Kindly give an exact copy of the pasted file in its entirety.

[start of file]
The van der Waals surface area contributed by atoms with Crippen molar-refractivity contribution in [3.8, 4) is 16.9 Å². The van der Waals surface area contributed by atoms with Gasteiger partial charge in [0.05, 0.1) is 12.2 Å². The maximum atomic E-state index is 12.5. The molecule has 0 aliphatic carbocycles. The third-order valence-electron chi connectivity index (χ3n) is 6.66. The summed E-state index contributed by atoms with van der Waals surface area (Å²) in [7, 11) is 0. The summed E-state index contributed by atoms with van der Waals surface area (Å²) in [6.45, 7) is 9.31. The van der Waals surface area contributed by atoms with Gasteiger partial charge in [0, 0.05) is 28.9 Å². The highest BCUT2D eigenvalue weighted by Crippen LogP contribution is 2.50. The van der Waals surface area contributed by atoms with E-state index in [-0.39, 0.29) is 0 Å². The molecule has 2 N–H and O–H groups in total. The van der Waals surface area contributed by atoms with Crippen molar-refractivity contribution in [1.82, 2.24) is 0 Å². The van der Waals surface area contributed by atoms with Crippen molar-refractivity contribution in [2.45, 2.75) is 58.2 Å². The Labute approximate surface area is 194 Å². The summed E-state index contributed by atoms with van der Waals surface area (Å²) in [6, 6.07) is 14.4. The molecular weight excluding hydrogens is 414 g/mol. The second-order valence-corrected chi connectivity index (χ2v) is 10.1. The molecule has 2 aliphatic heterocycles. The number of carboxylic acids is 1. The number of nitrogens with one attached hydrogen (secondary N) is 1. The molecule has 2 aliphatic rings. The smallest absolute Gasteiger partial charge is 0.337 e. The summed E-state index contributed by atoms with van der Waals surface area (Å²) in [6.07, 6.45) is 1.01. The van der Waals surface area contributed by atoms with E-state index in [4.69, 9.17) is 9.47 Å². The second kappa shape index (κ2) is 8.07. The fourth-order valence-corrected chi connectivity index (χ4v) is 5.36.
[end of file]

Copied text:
The van der Waals surface area contributed by atoms with Crippen molar-refractivity contribution in [3.8, 4) is 16.9 Å². The van der Waals surface area contributed by atoms with Gasteiger partial charge in [0.05, 0.1) is 12.2 Å². The maximum atomic E-state index is 12.5. The molecule has 0 aliphatic carbocycles. The third-order valence-electron chi connectivity index (χ3n) is 6.66. The summed E-state index contributed by atoms with van der Waals surface area (Å²) in [7, 11) is 0. The summed E-state index contributed by atoms with van der Waals surface area (Å²) in [6.45, 7) is 9.31. The van der Waals surface area contributed by atoms with Gasteiger partial charge in [0, 0.05) is 28.9 Å². The highest BCUT2D eigenvalue weighted by Crippen LogP contribution is 2.50. The van der Waals surface area contributed by atoms with E-state index in [-0.39, 0.29) is 0 Å². The molecule has 2 N–H and O–H groups in total. The van der Waals surface area contributed by atoms with Crippen molar-refractivity contribution in [1.82, 2.24) is 0 Å². The van der Waals surface area contributed by atoms with Crippen molar-refractivity contribution in [2.45, 2.75) is 58.2 Å². The Labute approximate surface area is 194 Å². The summed E-state index contributed by atoms with van der Waals surface area (Å²) in [6, 6.07) is 14.4. The molecular weight excluding hydrogens is 414 g/mol. The second-order valence-corrected chi connectivity index (χ2v) is 10.1. The molecule has 2 aliphatic heterocycles. The number of carboxylic acids is 1. The number of nitrogens with one attached hydrogen (secondary N) is 1. The molecule has 2 aliphatic rings. The smallest absolute Gasteiger partial charge is 0.337 e. The summed E-state index contributed by atoms with van der Waals surface area (Å²) in [6.07, 6.45) is 1.01. The van der Waals surface area contributed by atoms with E-state index in [4.69, 9.17) is 9.47 Å². The second kappa shape index (κ2) is 8.07. The fourth-order valence-corrected chi connectivity index (χ4v) is 5.36.